When I was 13, I remember a friend telling me that his dad earned £30,000 per year. I remember this because, to me, his family was wealthy. My friends dad was a contractor and had people working for him, they had a new fast car, a large detached house, and my friend had all the fashionable clothes like a Helley Henson Puffer Jacket and a Kickers Boat shoes (it was the 90s). Growing up, In my head, £30,000 per year was what you needed to earn to be well off in the towns of rural England. It was my mental benchmark for the income level for a good life, where you did not have to worry about money.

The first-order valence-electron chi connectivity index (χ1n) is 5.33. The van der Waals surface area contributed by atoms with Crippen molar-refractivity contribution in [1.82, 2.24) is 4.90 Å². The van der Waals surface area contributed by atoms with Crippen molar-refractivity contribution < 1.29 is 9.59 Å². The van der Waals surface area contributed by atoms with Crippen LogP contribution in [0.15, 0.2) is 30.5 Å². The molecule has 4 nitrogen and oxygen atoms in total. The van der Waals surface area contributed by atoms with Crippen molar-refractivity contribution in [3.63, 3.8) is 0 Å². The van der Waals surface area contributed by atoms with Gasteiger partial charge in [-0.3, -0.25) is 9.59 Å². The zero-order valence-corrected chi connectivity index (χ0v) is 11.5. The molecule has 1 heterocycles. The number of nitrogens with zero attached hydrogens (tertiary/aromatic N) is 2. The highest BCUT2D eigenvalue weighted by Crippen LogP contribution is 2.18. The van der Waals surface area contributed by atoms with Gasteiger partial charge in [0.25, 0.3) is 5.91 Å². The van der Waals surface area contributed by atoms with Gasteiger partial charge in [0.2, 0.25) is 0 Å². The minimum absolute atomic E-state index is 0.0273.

Corrected for inflation £30,000 in 1998 is now equivalent to around £47,000, which is more than 86% of UK earners. For context, the average University Lecturer (including Lecturer and Senior Lecturer) earns just over £45,000 per year (84th percentile), and the average individual UK income is £24,400 (50th percentile). High income is considered to be the top 5% of earners at £76,800 per year.
The estimated take-home pay (‘disposable income’) for someone earning £47,000 after Income tax and national insurance is £35,600 or just under £3,000 per month.